References: Your references should not be part of your resume. References should be on a separate document, one which you only provide when it is asked for. You may include a line on your resume that says “References available upon request.”

In addition to these tips, you can come by the Career Center in person anytime during business hours for one-on-one help with your resume.

Written by Lynnette Lee.

Tech Talk: Career Cruising, Part 2 – Assessments

This is the second post in a series delving into the various aspects of the Career Cruising database available through the East Baton Rouge Parish Library’s Digital Library. Read all posts here.

The first step to any career decision is self-knowledge. You need to know what you want in order to pursue it. Assessments can be a useful first step to help you figure out what career you want to pursue. Career Cruising offers two assessments, the Matchmaker & My Skills and the Learning Styles Inventory.  Before you start your assessments, you will have to create a free account with Career Cruising.

The Matchmaker assesses your interest in certain common work activities. It is very intuitive. You will be presented a number of questions about common occupational tasks, and you choose the answer that applies most: dislike very much; dislike; does not matter; like; like very much.

Before you start you are also asked to indicate the level of education you aspire to or already have. The database will present you only with jobs that match your interests and the indicated education level.

After you finish answering the questions, Career Cruising will present you with a list of occupations that match your indicated interests.

At this point you could change the level of education to see what matching careers would be available with a different degree of education.

You can stop here and explore the indicated careers further by clicking on the link to get to in-depth information about each respective career. Or you can continue the assessment, which now changes scope and asks about the skills most commonly associated with your matching careers. You again answer the questions on a five point scale: highly skilled; skilled; have some skill; don’t have this skill; can’t answer this.

The results of the skills assessment will be incorporated with the results of the interest assessment and shows if you have the skills most commonly associated with those careers. Now, it is important to note that this skills assessment depends on your self-reported answers. Therefore it is not an objective overview of your skills.

Now you can see if you already have the major skills needed for the careers you are interested in. This serves as great input for further research.

The second assessment, the Learning Styles Inventory (LSI) will show you how you best process information. There are three types of learning or ways of processing information: visual (looking at information, graphs, images, etc); auditory (listening to information); and tactile (hands-on learning). Most people prefer one way of learning over the others. This information can be especially useful for students who are still contemplating their further education and career path.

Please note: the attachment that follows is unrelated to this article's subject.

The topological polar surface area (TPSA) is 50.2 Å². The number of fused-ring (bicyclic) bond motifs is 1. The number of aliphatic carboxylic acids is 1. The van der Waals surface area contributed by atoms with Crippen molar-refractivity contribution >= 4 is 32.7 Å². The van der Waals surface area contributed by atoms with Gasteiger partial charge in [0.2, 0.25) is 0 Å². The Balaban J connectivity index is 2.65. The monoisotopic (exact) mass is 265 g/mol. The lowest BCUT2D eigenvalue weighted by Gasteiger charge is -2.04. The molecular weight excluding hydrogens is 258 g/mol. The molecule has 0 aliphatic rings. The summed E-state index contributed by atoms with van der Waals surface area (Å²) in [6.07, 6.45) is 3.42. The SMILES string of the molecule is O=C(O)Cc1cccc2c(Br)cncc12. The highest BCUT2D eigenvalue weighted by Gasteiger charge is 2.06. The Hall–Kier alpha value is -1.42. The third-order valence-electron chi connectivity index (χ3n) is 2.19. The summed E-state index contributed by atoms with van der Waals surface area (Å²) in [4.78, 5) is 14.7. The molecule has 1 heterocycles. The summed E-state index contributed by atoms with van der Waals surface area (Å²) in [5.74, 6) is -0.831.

Both assessments are a good start for your career exploration. They are intuitive and quick to take and will lead you to more information about matching careers.

The Career Cruising database can be accessed through the EBRPL Digital Library.

Written by Anne Nowak.

The Job Interview: Do You Have Questions for Us?


The job interview is coming to an end, and so far, you’ve done well. You’ve chosen a great interview outfit, you’ve showcased good body language, and you’ve made excellent use of the STAR formula in your answers.

Then the interviewer says, “So, do you have any questions for us?”
You reply, “No, not really. I think you covered it.”

Congratulations. You’ve just lost the job.

Why is this so important?

Accepting a new job is a major life decision. It makes sense to approach it with the same level of information-gathering that you’d apply to other major life decisions, like choosing a college or buying a house. If you ask no questions at the interview, hiring managers will wonder, why don’t you care more? Perhaps you aren’t truly interested in this job, and you’re just interviewing as a formality. Perhaps you’re just desperate for any job. Perhaps you didn’t do any research on the company, and therefore you don’t know what kinds of questions to ask. No matter which conclusion the hiring managers draw, it won’t paint you in a positive light. To avoid this, ask several questions at the interview — but not just any questions.

What kinds of questions are a BAD idea to ask?

Any kind of question that references salary, perks, benefits, hours, vacation, sick leave, promotions, etc. These kinds of questions scream, “I don’t care about doing a great job. I am chasing a paycheck.” Yes, you do need to know these things, but not now — wait until after you’ve officially been offered the job. Once they’ve decided you’re the one they want, then you can start negotiating salary and decide if you want to accept the job.

“How much will I be earning per hour?”
“What will my commission percentage be?”
“Will the company reimburse me for mileage?”
“What kind of retirement package do you offer?”